stéphane ducasse ducasse at
Sun Jun 12 07:45:27 UTC 2005

> Actually, instead of having "approval flags" I'd recommend having  
> "release repositories". E.g., consider that we're setting up a 3.9  
> repository which defines the "latest" package versions for  
> everything that ought to be in 3.9.
> Rather than "approving" a package version in their own repository,  
> a maintainer (or release master) would publish (or copy) package  
> versions to the release repository. This has a number of extra  
> advantages - fixes that turn out to be important for a release can  
> be put into this repository but may never appear in the "master"  
> repository for the package (because it might have been a last- 
> minute workaround). Integration fixes can be done for the release  
> and then fed back to the package owners.
> Basically, you're defining your own package environment, treating  
> the repository as a distribution and decide when you want to update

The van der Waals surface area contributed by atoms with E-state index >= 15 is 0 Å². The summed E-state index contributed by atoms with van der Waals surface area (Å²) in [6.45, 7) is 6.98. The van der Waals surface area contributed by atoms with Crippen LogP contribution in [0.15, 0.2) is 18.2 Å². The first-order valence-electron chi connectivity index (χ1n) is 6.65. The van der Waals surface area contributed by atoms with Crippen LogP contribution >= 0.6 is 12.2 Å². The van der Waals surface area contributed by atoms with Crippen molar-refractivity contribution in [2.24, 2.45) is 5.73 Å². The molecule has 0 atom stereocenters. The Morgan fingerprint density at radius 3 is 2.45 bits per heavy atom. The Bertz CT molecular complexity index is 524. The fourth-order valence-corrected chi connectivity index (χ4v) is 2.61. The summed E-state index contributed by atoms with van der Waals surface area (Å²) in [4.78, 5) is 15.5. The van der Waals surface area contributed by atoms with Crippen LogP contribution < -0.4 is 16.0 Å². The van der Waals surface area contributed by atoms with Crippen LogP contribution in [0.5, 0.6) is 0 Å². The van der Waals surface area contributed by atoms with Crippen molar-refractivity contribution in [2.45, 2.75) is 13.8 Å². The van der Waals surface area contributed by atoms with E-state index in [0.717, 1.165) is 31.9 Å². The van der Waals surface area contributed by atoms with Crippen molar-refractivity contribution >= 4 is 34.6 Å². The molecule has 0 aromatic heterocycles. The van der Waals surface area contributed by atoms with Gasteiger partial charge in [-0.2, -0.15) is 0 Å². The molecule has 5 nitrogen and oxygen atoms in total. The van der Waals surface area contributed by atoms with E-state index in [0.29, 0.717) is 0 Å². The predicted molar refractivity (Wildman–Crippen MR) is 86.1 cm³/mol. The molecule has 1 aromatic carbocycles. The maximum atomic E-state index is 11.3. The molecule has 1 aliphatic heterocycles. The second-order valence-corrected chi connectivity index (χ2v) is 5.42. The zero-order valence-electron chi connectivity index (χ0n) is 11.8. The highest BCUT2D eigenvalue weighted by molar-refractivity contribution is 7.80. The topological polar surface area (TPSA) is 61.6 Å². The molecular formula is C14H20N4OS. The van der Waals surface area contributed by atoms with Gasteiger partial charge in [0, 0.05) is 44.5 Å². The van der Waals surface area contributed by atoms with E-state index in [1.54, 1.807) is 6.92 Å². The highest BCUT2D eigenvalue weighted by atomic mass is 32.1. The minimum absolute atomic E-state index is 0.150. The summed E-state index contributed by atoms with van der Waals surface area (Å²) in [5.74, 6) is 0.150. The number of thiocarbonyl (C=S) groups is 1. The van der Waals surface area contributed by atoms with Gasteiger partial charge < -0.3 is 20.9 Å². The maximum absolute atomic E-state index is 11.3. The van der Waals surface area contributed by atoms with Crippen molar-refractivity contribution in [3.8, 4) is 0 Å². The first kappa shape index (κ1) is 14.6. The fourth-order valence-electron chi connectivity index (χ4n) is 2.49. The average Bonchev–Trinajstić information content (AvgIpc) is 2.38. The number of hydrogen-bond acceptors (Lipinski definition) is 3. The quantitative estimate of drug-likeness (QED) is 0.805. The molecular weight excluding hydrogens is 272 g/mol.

> the distribution from the latest package versions developed by the  
> owner of the package.

Don't think that this will be a bit difficult to manage after a while.
By the I did not have the time to look at the isqueak image but I  
read the tweak faq and I have a question:
do you only load package from a single source?
Because I thought that it would be good to be able to load YAXO and  
MC from their home source to avoid
duplicate code.

>> The initial maintainership model could err on the side of openness,
>> maybe even having some people with write access to all packages.   
>> Then
>> we could restrict it a bit more later.
> With the above model you could restrict commit rights for the  
> release repository to the people actually working on the release,  
> whereas access to the "master" repository is limited to whatever  
> the package owner decides. This seems like a good model to me  
> because it leaves the responsibilities in the right places.

My main question is if we have enough man power for that.


More information about the Packages mailing list